Similarly, intruding on someone’s private moments is a reprehensible thing to do, no matter the medium; perving on nude photos meant for someone else that leaked online is no different to peering through someone’s window while they’re having sex with their partner. You wouldn’t do, or accept, the latter behaviour; apply the same standards to the former.
People are titillated by leaked nude photos BECAUSE it is nonconsensual. Please consider that before you go searching for images.
— Jessica Valenti (@JessicaValenti) August 31, 2014
“But these things are EVERYWHERE. The damage is done, what harm can me looking do?”
You’re right, these photos are everywhere by now. Major news outlets have picked up on them, and social media has done what social media does. You can very easily go and look at them; they’re only a Google search away. I can’t stop you; no one can, except yourself.
So here’s really why you shouldn’t: doing it would make you a dick. That’s it.
This is basic, primary school-level stuff; you expect to be treated with base-level respect and decency by everyone around you, and when someone doesn’t you justifiably get upset, and call them a dick. Because that’s what they’re being.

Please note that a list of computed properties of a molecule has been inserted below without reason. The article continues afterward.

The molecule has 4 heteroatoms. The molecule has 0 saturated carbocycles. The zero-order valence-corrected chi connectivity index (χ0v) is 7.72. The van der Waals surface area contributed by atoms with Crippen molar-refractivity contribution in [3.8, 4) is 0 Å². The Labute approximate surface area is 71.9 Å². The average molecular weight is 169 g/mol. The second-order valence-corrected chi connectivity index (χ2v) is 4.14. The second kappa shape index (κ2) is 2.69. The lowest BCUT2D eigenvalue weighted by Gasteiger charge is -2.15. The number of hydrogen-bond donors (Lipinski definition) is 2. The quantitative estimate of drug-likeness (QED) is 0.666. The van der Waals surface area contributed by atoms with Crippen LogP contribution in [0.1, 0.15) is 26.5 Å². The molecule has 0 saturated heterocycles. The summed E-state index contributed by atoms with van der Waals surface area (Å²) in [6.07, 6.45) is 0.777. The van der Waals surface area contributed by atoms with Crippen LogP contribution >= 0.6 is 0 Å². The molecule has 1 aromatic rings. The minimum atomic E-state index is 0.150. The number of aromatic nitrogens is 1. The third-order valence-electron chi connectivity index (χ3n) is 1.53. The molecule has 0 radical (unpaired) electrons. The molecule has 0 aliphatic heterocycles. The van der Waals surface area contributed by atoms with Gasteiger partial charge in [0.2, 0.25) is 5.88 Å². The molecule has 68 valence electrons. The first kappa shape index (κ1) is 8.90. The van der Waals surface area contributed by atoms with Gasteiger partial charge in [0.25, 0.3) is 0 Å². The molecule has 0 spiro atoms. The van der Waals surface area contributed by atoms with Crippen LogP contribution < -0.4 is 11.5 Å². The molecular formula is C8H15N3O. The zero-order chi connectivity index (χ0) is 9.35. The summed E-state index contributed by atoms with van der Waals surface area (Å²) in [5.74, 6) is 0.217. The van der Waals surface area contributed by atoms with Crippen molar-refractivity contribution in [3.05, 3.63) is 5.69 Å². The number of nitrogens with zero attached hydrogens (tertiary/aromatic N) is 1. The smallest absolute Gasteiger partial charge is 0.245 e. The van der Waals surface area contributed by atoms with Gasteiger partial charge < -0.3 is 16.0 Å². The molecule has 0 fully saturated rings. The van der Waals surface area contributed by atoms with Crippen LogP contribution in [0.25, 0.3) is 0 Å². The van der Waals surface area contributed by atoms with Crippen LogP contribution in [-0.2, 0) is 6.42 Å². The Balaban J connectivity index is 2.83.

Same dudebros losing their shit over NSA wiretapping will be on these sites downloading stolen nude pics & videos of female celebs
— Intergalactic Tyrant (@ArrogantDemon) September 1, 2014
If someone leaked nude photos of you online, most likely you would be appalled and horrified, and you wouldn’t want people looking at them, sharing them, or drawing attention to them. You would call someone who did that to you a dick, and they would be. If people went looking for them despite clearly knowing how you felt, they would be dicks too.
This situation clearly falls into that category, except it’s not happening to you; it’s happening to someone else. But part of not being a dick is imagining how your actions and words affect other people; putting yourself in someone else’s shoes and extending to them the same respect you extend to yourself. Failing to do that, especially in a situation where someone is upset and embarrassed, makes you a dick.
Observe Wheaton’s Law. Don’t look at nude photos that aren’t meant for you. Don’t reward people who do dickish things, and most of all, don’t — fucking don’t — be a dick.
Feature image via KnowYourMeme.com.